4. History with Modern Amenities—Golf vacationers want to experience history, but not in a musty and dusty environment. Discerning luxury golf travelers want all the modern day techno amenity candy like high-speed Internet service, Ipod docking stations and flat panel televisions as well as spas, fitness centers and luxury linens. Historical hotels such The Breakers in Palm Beach, Pinehurst Resort in North Carolina and The Broadmoor in Colorado Springs, Colorado, The American Club in Kohler, Wisconsin and Williamsburg Inn in Virginia have refurbished and upgraded their properties to appeal to the luxury amenity sensitivities of their guests.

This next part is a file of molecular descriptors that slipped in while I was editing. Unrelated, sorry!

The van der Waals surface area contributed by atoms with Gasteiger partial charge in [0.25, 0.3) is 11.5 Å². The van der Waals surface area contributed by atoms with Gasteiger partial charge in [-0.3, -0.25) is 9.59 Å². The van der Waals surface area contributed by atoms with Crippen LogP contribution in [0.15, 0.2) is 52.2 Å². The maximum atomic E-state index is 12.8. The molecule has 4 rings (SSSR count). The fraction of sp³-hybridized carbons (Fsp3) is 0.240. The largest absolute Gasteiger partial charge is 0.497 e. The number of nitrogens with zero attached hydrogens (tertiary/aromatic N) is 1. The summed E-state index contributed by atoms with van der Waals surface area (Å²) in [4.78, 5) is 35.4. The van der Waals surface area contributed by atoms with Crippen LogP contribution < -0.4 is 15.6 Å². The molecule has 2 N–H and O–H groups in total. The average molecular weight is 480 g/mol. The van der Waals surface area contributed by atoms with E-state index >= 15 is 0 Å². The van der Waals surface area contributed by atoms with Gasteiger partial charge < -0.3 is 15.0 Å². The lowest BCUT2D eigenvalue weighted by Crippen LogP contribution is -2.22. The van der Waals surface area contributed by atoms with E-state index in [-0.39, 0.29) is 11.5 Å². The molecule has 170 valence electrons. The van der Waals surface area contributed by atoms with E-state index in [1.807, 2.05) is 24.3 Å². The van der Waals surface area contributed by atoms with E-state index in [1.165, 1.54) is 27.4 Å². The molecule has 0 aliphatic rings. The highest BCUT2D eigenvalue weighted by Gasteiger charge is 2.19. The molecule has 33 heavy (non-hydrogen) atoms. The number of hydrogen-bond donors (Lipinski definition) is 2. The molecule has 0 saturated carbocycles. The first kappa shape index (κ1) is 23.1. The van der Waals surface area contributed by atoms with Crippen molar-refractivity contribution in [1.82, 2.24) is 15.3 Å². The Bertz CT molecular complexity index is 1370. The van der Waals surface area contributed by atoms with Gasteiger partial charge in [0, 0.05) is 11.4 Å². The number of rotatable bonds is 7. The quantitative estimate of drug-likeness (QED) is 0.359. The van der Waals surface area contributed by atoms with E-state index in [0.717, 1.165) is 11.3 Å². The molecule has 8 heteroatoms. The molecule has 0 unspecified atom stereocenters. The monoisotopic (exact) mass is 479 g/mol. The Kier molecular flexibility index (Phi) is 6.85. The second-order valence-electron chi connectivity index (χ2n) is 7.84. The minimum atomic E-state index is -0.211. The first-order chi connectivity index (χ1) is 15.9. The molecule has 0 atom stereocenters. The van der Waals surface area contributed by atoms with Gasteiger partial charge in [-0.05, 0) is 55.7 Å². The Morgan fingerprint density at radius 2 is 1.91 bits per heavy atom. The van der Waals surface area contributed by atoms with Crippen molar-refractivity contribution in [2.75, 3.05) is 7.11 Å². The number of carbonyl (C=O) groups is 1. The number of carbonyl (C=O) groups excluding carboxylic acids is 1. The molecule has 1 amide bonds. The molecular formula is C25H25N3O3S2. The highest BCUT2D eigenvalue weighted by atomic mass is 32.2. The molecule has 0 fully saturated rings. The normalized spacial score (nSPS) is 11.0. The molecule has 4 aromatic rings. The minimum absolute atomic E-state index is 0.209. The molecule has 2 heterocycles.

5. Food and Wine Appreciation—Everybody is a “Foodie”. Lots of golfers watch the Food Network as much as they do the Golf Channel.  Off-the-course, golfers are increasingly seeking innovative, chef inspired delicacies, farm-to-table restaurants, healthy and gluten free choices, craft beers and fine wines. Wine goes well with golf, too. Some of the most desirable wine regions with great golf include Cape Town, South Africa, the Bordeaux in southwest France, Napa Valley, California and Hawke’s Bay in New Zealand.

6. Couples Trips—The buddy trip is still popular, but as more couples retire, they'll travel more and increasingly play more golf together. To enhance the golf travel experience, activities like winery tours and cooking classes will be incorporated in itineraries.